The NCAA has selected Indianapolis as a finalist to host the Men's Final Four college basketball championship between 2017-2020. The organization is scheduled to make its final decisions in November.

January 27, 2014

News Release

Indianapolis, Ind. — Thirteen cities and regions have been named finalists to host future Men's and Women's Final Fours, the NCAA Division I Men's and Women's Basketball Committees announced today. The process to identify the Final Four locations for 2017-2020 will conclude in November 2014 for both championships.

The eight finalists for the Men's Final Four are Atlanta, Indianapolis, Minneapolis, New Orleans, North Texas, Phoenix/Glendale, San Antonio and St. Louis. Those cities/regions have combined to host 24 previous Men's Final Fours, and are scheduled to host the next two as well. Indianapolis hosted in 1980, 1991, 1997, 2000, 2006 and 2010, while New Orleans was the host city in 1982, 1987, 1993, 2003 and 2012, and Atlanta was the site in 1977, 2002, 2007 and 2013. San Antonio (1998, 2004 and 2008) and St. Louis (1973, 1978 and 2005) have each hosted three times, while Minneapolis was the host city in 1992 and 2001. The North Texas region has hosted the Men's Final Four once, with Dallas serving as the 1986 site.

The seven finalist cities under consideration to host a Women's Final Four during the 2017-20 bid cycle are Columbus, Dallas, Houston, Nashville, New Orleans, Pittsburgh and Tampa Bay. Of that list, only New Orleans (1991, 2004 and 2013) and Tampa Bay (2008) have hosted previously. Nashville will serve as host of the 2014 Women's Final Four, while Tampa Bay will host again in 2015. Indianapolis will host the event in 2016.

“The committee and staff have been thoroughly impressed with the quality of bids, the level of detail and the incredible enthusiasm that the individuals behind each bid have demonstrated thus far in the process,” said Dan Gavitt, the NCAA vice president for men's basketball. “The Men's Final Four has grown into one of the biggest and best sporting events in the world, so it's easy to understand why these cities would put their best foot forward in attempt to secure a bid. We fully expect the remainder of the bid process to be competitive, and while it's obvious that there are difficult decisions ahead, we also know that based on what we have seen so far from these prospective hosts, we are going to have great Final Fours in the coming years.”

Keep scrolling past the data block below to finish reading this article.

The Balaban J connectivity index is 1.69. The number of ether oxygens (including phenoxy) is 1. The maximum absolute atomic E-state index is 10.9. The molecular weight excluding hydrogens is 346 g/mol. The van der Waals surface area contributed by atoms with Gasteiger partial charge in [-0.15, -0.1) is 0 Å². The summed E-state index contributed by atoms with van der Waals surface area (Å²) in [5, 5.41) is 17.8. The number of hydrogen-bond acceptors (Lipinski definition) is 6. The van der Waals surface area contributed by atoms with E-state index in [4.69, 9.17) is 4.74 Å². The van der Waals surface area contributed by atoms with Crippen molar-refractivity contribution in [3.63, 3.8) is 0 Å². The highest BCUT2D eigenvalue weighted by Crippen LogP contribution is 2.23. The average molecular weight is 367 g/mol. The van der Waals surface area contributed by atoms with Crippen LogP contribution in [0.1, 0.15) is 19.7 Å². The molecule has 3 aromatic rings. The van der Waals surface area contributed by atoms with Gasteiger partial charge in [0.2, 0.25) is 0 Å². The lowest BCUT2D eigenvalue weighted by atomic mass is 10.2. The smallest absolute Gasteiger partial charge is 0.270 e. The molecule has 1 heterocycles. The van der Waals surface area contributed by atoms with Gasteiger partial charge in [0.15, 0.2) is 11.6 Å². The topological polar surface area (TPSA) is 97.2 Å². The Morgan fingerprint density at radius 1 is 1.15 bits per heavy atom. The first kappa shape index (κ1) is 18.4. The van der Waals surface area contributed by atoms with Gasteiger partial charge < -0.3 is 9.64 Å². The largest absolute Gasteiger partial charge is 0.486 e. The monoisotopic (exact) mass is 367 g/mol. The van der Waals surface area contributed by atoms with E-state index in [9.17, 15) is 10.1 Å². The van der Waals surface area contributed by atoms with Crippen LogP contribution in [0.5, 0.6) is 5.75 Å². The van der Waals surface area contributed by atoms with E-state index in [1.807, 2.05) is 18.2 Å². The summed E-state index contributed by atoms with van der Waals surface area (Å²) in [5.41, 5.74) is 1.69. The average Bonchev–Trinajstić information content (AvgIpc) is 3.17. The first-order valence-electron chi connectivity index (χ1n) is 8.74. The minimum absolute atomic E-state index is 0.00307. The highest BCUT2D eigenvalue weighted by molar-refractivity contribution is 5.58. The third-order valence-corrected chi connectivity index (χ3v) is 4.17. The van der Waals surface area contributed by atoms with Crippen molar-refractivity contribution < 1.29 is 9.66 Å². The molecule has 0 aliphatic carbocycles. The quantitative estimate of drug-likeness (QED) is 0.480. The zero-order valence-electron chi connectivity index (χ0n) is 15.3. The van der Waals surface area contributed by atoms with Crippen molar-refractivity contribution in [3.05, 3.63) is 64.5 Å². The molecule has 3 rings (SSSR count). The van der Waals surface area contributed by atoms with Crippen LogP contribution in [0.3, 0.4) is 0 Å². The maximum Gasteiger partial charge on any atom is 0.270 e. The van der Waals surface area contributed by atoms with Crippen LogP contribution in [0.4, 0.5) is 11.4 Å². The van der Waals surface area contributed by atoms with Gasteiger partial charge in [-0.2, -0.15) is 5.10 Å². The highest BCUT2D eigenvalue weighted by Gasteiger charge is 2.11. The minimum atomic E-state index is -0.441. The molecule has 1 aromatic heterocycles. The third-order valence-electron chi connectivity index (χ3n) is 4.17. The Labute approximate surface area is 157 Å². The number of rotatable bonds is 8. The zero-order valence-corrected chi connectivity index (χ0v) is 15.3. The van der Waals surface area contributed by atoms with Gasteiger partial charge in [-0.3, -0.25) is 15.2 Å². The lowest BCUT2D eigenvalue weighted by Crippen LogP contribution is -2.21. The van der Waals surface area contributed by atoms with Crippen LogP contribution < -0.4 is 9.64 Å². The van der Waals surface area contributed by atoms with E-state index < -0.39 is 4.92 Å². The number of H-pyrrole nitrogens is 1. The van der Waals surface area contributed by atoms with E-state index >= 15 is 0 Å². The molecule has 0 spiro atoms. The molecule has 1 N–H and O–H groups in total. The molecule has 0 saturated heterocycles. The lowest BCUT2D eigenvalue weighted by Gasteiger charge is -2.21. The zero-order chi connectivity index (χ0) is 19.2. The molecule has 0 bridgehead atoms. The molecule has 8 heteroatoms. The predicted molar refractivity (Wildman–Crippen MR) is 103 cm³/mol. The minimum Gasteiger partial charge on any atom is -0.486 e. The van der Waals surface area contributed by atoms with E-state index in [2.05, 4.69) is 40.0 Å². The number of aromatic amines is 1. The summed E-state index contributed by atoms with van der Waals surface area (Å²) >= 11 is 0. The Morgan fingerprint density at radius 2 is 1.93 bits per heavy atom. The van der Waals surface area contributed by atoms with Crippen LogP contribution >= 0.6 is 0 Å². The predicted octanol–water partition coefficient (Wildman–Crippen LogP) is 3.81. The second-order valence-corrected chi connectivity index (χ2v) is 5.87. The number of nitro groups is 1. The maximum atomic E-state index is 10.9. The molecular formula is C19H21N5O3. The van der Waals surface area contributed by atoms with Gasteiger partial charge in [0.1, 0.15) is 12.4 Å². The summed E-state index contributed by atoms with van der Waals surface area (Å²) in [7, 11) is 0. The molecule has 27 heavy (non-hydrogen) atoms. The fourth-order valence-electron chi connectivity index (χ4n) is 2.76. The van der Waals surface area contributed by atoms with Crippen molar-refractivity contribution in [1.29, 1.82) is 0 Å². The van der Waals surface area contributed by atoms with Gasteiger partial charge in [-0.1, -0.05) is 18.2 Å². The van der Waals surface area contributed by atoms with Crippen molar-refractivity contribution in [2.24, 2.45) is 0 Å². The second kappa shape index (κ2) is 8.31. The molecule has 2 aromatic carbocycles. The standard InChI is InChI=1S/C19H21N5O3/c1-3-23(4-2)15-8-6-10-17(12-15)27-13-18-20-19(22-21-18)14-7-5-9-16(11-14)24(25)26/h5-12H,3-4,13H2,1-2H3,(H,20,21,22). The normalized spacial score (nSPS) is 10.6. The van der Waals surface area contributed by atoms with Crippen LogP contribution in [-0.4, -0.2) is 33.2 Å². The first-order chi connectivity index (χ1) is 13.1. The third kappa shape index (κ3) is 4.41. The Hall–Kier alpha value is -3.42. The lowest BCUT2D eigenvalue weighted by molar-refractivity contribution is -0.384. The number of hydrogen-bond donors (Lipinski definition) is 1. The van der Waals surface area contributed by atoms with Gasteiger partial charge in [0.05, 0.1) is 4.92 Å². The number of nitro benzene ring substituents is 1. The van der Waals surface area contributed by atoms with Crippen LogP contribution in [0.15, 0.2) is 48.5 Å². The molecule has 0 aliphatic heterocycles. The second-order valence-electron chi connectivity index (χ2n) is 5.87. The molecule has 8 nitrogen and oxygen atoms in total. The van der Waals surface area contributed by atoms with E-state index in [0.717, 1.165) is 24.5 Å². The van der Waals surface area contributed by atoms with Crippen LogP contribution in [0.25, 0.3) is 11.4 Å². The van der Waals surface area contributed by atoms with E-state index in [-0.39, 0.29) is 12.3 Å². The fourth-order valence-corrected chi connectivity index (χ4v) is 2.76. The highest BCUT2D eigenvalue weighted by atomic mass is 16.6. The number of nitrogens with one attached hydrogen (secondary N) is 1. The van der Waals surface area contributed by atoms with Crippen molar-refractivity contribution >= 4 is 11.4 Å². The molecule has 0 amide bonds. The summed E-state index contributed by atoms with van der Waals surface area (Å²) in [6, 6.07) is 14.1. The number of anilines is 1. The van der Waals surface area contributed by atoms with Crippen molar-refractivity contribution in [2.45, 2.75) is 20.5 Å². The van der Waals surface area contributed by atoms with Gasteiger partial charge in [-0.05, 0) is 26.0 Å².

“The amount of interest for the Women's Final Four was considerable, making it extremely difficult for the committee to narrow the focus to the seven cities making the finalist list,” said Anucha Browne, NCAA vice president for women's basketball. “As America's marquee women's sporting event, these cities understand the importance of the Women's Final Four and will work to make it shine in their respective communities.” Completed bids are due in May, with the respective committees and staffs spending the summer reviewing each bid before making site visits to each finalist city in August, September and October.

Representatives from each finalist city will make in-person presentations to the respective committees during their annual fall meetings in early November 2014 in Indianapolis, followed by the announcement of the winning bids later that month.

The preliminary rounds for the 2016-18 men's basketball tournaments will also be announced in November.

Prospective bid cities had until mid-October to submit a declaration of intent to bid, a draft budget, hotel rates and confirmation of adherence to the NCAA's bid specifications by mid-November. The men's and women's basketball staffs and select committee members met with representatives of each city's host committee last month and updated the men's and women's basketball committees at meetings in San Diego earlier this month. When evaluating prospective hosts, the committee will review each city's competition venue, transportation and lodging, and the region's overall commitment to the event. For the Men's Final Four, venues must hold a minimum of 60,000 fans, and host cities or regions must be able to provide at least 10,000 full-service hotel rooms within reasonable proximity to the competition venue. For the Women's Final Four, venues must hold a minimum of 18,000 fans.

Source: NCAA

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